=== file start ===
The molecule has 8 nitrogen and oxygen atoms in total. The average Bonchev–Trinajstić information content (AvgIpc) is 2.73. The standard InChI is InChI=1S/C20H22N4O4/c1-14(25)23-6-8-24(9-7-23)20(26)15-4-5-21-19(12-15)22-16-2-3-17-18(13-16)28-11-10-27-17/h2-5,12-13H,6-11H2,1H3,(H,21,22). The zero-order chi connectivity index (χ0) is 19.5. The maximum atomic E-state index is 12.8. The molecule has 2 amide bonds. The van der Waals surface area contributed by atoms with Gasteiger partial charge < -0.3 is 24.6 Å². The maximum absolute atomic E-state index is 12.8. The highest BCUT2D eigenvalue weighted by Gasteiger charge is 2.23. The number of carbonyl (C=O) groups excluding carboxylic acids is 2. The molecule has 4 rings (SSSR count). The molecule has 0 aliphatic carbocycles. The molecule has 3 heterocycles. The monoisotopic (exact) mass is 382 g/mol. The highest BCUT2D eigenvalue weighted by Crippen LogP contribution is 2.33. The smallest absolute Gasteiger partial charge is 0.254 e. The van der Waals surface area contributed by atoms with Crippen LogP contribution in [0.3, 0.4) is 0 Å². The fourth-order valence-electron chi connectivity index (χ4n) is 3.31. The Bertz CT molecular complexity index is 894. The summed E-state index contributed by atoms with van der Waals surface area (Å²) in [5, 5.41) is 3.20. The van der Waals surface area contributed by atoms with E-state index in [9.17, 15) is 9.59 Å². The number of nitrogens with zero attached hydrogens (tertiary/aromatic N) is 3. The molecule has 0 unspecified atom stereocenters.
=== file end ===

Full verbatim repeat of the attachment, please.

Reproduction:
The molecule has 8 nitrogen and oxygen atoms in total. The average Bonchev–Trinajstić information content (AvgIpc) is 2.73. The standard InChI is InChI=1S/C20H22N4O4/c1-14(25)23-6-8-24(9-7-23)20(26)15-4-5-21-19(12-15)22-16-2-3-17-18(13-16)28-11-10-27-17/h2-5,12-13H,6-11H2,1H3,(H,21,22). The zero-order chi connectivity index (χ0) is 19.5. The maximum atomic E-state index is 12.8. The molecule has 2 amide bonds. The van der Waals surface area contributed by atoms with Gasteiger partial charge < -0.3 is 24.6 Å². The maximum absolute atomic E-state index is 12.8. The highest BCUT2D eigenvalue weighted by Gasteiger charge is 2.23. The number of carbonyl (C=O) groups excluding carboxylic acids is 2. The molecule has 4 rings (SSSR count). The molecule has 0 aliphatic carbocycles. The molecule has 3 heterocycles. The monoisotopic (exact) mass is 382 g/mol. The highest BCUT2D eigenvalue weighted by Crippen LogP contribution is 2.33. The smallest absolute Gasteiger partial charge is 0.254 e. The van der Waals surface area contributed by atoms with Crippen LogP contribution in [0.3, 0.4) is 0 Å². The fourth-order valence-electron chi connectivity index (χ4n) is 3.31. The Bertz CT molecular complexity index is 894. The summed E-state index contributed by atoms with van der Waals surface area (Å²) in [5, 5.41) is 3.20. The van der Waals surface area contributed by atoms with E-state index in [9.17, 15) is 9.59 Å². The number of nitrogens with zero attached hydrogens (tertiary/aromatic N) is 3. The molecule has 0 unspecified atom stereocenters.